And I wanted to just stop the world, right then.IMG_2078

You see, this football thing has been really hard for me this year. Apparently at his age, things start to get, whats the word? Oh right, COMPETITIVE. And it goes from cute fun to… lets just say not so cute, and not so fun. And it has been really really really really really hard for me. It’s been super duper hard for me. This has been hard for me. My mommy heart is breaking daily and I am feeling like I want to scoop him up and run away to where the world will never find him and I can keep him, and things, just stay innocent and fun like they have been up unto this point.

This choice that we’re letting him feel is hard for me, not because of the time commitment (we have football SIX days a week), not because of the financial commitment, or the immense amount of additional laundry and weeks without us all sitting down for dinner together. This has been hard for me because I have spent the last TEN years (I am counting in-utero here too!) protecting my son. I have spent ten years making sure nothing hurts him, I have spent ten years keeping him safe emotionally, spiritually, and physically. I have spent ten years “helping him” make decisions so that he didn’t feel consequences. I have spent ten years making sure he had everything he needed to be successful.

And as I stood by the dryer telling him I was raising him to be a man, I was lecturing myself, not him. I was telling myself it was time to let him begin to feel pain and consequences, burden of choice, it was time for him to begin to understand the weight of commitment and the burden of choice. It was time for me to begin to allow him to make choices that would negatively affect him and others, little ones, but ones he can carry.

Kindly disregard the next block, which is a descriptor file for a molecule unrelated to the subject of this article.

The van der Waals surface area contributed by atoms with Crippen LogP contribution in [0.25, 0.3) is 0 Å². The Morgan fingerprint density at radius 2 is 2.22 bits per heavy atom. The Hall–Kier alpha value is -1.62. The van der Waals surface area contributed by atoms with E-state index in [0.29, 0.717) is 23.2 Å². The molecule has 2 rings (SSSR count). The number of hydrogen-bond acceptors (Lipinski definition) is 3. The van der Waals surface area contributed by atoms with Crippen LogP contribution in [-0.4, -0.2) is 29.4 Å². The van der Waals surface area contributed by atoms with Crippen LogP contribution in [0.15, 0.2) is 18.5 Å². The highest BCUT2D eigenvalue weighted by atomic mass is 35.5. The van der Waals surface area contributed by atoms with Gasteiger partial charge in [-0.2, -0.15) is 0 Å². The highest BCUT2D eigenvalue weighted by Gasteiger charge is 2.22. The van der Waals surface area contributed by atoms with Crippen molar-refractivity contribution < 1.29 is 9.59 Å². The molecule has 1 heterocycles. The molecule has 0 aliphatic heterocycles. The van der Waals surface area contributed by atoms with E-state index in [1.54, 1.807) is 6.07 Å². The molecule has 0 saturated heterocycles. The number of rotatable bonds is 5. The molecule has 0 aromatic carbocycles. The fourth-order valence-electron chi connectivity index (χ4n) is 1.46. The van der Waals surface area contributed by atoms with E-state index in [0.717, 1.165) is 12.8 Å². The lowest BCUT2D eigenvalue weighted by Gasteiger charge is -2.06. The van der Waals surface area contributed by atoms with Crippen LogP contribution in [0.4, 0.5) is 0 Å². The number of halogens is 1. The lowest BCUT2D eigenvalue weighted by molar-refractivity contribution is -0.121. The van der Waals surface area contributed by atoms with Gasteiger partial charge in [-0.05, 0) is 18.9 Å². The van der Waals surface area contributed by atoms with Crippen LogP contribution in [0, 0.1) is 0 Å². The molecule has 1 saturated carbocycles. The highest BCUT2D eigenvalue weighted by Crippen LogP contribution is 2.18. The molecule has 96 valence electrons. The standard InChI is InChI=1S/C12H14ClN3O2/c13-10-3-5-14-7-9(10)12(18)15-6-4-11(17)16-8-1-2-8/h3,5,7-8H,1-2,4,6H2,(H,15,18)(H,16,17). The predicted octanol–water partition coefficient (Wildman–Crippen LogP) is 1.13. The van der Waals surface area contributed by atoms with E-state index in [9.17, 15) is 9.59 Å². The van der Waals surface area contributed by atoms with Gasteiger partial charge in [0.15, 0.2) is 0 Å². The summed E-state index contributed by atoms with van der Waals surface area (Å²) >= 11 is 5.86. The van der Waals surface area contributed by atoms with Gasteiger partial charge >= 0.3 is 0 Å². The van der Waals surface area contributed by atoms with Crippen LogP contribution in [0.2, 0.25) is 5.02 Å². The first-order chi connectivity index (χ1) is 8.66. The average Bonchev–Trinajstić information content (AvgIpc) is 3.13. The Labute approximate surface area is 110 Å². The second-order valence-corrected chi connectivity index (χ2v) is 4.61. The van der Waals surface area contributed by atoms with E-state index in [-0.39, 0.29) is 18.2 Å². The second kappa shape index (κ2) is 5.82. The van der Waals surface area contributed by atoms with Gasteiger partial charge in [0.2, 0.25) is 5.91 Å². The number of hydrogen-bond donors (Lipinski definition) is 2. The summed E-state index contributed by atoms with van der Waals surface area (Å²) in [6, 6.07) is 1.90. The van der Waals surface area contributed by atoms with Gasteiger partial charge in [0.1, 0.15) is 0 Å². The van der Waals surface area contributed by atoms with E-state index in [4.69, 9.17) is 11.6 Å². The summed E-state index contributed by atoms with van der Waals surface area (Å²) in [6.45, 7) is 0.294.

And I am learning that he is capable. He is strong, and brave, and his foundation will hold. But I want him to feel the weight of commitment with a 12 week football season. Long before he feels the weight of commitment of for better or worse, richer or poorer, sickness and in health…

Growing up is hard work. But growing people up is hard too. Watching my little boy make bad choices and watching him make the right choice, even when it’s hard- this is big girl stuff! My heart is aching and growing and aching and growing right along with his.

#blessed

I recently read somewhere that the hashtag #blessed should only be used ironically. Like a mustache. They should only be worn for irony. So the irony here is this: you know how my last post was about how getting everything I ever wanted didn’t save me? Well, I wanted to be sure that I was clear that parenting these three children does in fact, bring me joy. So I am actually #blessed. Is that ironic? It doesn’t matter because I couldn’t come up with a better title and I know my friends and family want to see pictures and videos of the kids….If you read this blog for actual content you can skip this one and call yourself #blessed for saving the five minutes it will take to read this.

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One of the greatest surprises in parenthood for me is how much our kids mirror us. They reflect back to us our attitudes, our expressions and our values. Avett recently surprised me by repeating a little expression.

In case you don’t understand baby talk, he is saying, “what the hell”. “What the hell”. I have NO idea where he heard that expression enough to be have it on repeat in his own head. But whatever. I’ll talk to Andy.

And just while were on Avett, here is a video of Avett saying “marshmallow”. I know everyone has cute videos of their kids doing cute things and we’re all biased that our kids are the funniest, cutest and best, but we’re all right.